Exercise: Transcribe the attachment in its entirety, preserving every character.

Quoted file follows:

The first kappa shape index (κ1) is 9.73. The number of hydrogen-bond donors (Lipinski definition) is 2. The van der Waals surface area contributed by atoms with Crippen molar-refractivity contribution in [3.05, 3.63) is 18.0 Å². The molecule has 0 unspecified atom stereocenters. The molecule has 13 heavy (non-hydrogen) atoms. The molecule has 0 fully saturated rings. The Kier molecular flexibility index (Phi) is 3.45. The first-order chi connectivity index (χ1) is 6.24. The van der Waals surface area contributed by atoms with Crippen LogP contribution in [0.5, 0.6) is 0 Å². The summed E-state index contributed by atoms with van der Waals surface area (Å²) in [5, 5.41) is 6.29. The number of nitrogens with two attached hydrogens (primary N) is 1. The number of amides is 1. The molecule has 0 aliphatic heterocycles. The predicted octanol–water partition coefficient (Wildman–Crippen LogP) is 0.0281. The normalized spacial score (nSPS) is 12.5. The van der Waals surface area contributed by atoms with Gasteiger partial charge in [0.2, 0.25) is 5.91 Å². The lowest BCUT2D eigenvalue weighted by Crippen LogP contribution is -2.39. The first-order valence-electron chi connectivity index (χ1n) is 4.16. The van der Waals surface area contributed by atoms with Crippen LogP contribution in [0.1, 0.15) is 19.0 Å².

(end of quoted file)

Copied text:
The first kappa shape index (κ1) is 9.73. The number of hydrogen-bond donors (Lipinski definition) is 2. The van der Waals surface area contributed by atoms with Crippen molar-refractivity contribution in [3.05, 3.63) is 18.0 Å². The molecule has 0 unspecified atom stereocenters. The molecule has 13 heavy (non-hydrogen) atoms. The molecule has 0 fully saturated rings. The Kier molecular flexibility index (Phi) is 3.45. The first-order chi connectivity index (χ1) is 6.24. The van der Waals surface area contributed by atoms with Crippen LogP contribution in [0.5, 0.6) is 0 Å². The summed E-state index contributed by atoms with van der Waals surface area (Å²) in [5, 5.41) is 6.29. The number of nitrogens with two attached hydrogens (primary N) is 1. The number of amides is 1. The molecule has 0 aliphatic heterocycles. The predicted octanol–water partition coefficient (Wildman–Crippen LogP) is 0.0281. The normalized spacial score (nSPS) is 12.5. The van der Waals surface area contributed by atoms with Gasteiger partial charge in [0.2, 0.25) is 5.91 Å². The lowest BCUT2D eigenvalue weighted by Crippen LogP contribution is -2.39. The first-order valence-electron chi connectivity index (χ1n) is 4.16. The van der Waals surface area contributed by atoms with Crippen LogP contribution in [0.1, 0.15) is 19.0 Å².